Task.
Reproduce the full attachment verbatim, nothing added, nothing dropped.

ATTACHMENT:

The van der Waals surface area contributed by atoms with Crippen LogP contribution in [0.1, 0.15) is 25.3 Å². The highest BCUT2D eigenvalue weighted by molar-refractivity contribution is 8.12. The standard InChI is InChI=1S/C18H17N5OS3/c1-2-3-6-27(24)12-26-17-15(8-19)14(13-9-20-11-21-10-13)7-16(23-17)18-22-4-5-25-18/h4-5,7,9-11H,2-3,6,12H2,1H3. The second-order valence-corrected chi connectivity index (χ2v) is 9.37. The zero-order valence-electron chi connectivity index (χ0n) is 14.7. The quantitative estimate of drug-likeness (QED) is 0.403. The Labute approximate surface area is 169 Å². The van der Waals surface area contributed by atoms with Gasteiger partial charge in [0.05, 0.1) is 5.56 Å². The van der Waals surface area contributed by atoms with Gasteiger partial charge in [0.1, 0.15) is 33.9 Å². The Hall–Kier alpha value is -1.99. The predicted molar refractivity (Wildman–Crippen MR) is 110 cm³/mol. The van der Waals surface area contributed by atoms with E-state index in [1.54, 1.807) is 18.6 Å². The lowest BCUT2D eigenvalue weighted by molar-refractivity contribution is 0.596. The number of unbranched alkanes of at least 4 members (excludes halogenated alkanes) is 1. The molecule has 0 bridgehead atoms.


The van der Waals surface area contributed by atoms with Crippen LogP contribution in [0.1, 0.15) is 25.3 Å². The highest BCUT2D eigenvalue weighted by molar-refractivity contribution is 8.12. The standard InChI is InChI=1S/C18H17N5OS3/c1-2-3-6-27(24)12-26-17-15(8-19)14(13-9-20-11-21-10-13)7-16(23-17)18-22-4-5-25-18/h4-5,7,9-11H,2-3,6,12H2,1H3. The second-order valence-corrected chi connectivity index (χ2v) is 9.37. The zero-order valence-electron chi connectivity index (χ0n) is 14.7. The quantitative estimate of drug-likeness (QED) is 0.403. The Labute approximate surface area is 169 Å². The van der Waals surface area contributed by atoms with Gasteiger partial charge in [0.05, 0.1) is 5.56 Å². The van der Waals surface area contributed by atoms with Gasteiger partial charge in [0.1, 0.15) is 33.9 Å². The Hall–Kier alpha value is -1.99. The predicted molar refractivity (Wildman–Crippen MR) is 110 cm³/mol. The van der Waals surface area contributed by atoms with E-state index in [1.54, 1.807) is 18.6 Å². The lowest BCUT2D eigenvalue weighted by molar-refractivity contribution is 0.596. The number of unbranched alkanes of at least 4 members (excludes halogenated alkanes) is 1. The molecule has 0 bridgehead atoms.